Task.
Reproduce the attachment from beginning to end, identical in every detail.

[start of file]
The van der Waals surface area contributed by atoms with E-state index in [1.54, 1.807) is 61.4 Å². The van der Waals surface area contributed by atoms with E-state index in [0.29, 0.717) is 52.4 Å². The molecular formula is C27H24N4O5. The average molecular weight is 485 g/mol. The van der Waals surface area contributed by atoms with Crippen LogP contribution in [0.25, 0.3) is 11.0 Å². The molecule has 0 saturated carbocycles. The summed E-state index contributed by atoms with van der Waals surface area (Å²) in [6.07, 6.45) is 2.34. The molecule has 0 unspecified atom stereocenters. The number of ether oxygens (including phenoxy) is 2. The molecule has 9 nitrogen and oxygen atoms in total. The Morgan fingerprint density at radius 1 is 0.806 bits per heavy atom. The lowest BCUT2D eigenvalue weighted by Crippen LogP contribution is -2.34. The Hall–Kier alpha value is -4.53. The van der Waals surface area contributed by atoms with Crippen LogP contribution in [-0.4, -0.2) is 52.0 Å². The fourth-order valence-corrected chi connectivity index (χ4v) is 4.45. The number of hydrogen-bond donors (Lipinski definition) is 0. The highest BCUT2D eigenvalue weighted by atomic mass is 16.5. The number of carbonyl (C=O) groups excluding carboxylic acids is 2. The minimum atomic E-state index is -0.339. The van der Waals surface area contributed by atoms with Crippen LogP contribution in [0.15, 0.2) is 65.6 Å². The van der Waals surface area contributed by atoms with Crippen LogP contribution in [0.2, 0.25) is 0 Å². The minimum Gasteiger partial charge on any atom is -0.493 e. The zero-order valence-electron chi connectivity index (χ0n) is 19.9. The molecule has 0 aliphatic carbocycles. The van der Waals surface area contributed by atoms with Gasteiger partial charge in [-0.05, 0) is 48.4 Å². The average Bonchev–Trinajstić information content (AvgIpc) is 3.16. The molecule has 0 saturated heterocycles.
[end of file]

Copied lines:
The van der Waals surface area contributed by atoms with E-state index in [1.54, 1.807) is 61.4 Å². The van der Waals surface area contributed by atoms with E-state index in [0.29, 0.717) is 52.4 Å². The molecular formula is C27H24N4O5. The average molecular weight is 485 g/mol. The van der Waals surface area contributed by atoms with Crippen LogP contribution in [0.25, 0.3) is 11.0 Å². The molecule has 0 saturated carbocycles. The summed E-state index contributed by atoms with van der Waals surface area (Å²) in [6.07, 6.45) is 2.34. The molecule has 0 unspecified atom stereocenters. The number of ether oxygens (including phenoxy) is 2. The molecule has 9 nitrogen and oxygen atoms in total. The Morgan fingerprint density at radius 1 is 0.806 bits per heavy atom. The lowest BCUT2D eigenvalue weighted by Crippen LogP contribution is -2.34. The Hall–Kier alpha value is -4.53. The van der Waals surface area contributed by atoms with Crippen LogP contribution in [-0.4, -0.2) is 52.0 Å². The fourth-order valence-corrected chi connectivity index (χ4v) is 4.45. The number of hydrogen-bond donors (Lipinski definition) is 0. The highest BCUT2D eigenvalue weighted by atomic mass is 16.5. The number of carbonyl (C=O) groups excluding carboxylic acids is 2. The minimum atomic E-state index is -0.339. The van der Waals surface area contributed by atoms with Crippen LogP contribution in [0.15, 0.2) is 65.6 Å². The van der Waals surface area contributed by atoms with Crippen LogP contribution in [0.2, 0.25) is 0 Å². The minimum Gasteiger partial charge on any atom is -0.493 e. The zero-order valence-electron chi connectivity index (χ0n) is 19.9. The molecule has 0 aliphatic carbocycles. The van der Waals surface area contributed by atoms with Gasteiger partial charge in [-0.05, 0) is 48.4 Å². The average Bonchev–Trinajstić information content (AvgIpc) is 3.16. The molecule has 0 saturated heterocycles.